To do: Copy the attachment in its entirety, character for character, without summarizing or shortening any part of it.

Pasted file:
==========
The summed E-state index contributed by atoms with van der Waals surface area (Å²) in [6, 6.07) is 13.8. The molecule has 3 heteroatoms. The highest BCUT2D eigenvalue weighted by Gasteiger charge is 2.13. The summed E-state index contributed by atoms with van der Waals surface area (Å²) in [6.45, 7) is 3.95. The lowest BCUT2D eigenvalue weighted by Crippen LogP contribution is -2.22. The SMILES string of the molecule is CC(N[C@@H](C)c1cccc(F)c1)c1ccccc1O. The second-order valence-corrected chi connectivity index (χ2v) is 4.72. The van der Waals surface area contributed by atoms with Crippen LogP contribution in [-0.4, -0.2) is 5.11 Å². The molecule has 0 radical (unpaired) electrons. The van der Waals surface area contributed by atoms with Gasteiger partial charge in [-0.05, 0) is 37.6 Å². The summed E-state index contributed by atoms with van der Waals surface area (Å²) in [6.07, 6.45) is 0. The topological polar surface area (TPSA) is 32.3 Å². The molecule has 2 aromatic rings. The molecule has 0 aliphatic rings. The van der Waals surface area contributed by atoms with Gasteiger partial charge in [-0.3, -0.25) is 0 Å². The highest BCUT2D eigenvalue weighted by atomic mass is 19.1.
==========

The summed E-state index contributed by atoms with van der Waals surface area (Å²) in [6, 6.07) is 13.8. The molecule has 3 heteroatoms. The highest BCUT2D eigenvalue weighted by Gasteiger charge is 2.13. The summed E-state index contributed by atoms with van der Waals surface area (Å²) in [6.45, 7) is 3.95. The lowest BCUT2D eigenvalue weighted by Crippen LogP contribution is -2.22. The SMILES string of the molecule is CC(N[C@@H](C)c1cccc(F)c1)c1ccccc1O. The second-order valence-corrected chi connectivity index (χ2v) is 4.72. The van der Waals surface area contributed by atoms with Crippen LogP contribution in [-0.4, -0.2) is 5.11 Å². The molecule has 0 radical (unpaired) electrons. The van der Waals surface area contributed by atoms with Gasteiger partial charge in [-0.05, 0) is 37.6 Å². The summed E-state index contributed by atoms with van der Waals surface area (Å²) in [6.07, 6.45) is 0. The topological polar surface area (TPSA) is 32.3 Å². The molecule has 2 aromatic rings. The molecule has 0 aliphatic rings. The van der Waals surface area contributed by atoms with Gasteiger partial charge in [-0.3, -0.25) is 0 Å². The highest BCUT2D eigenvalue weighted by atomic mass is 19.1.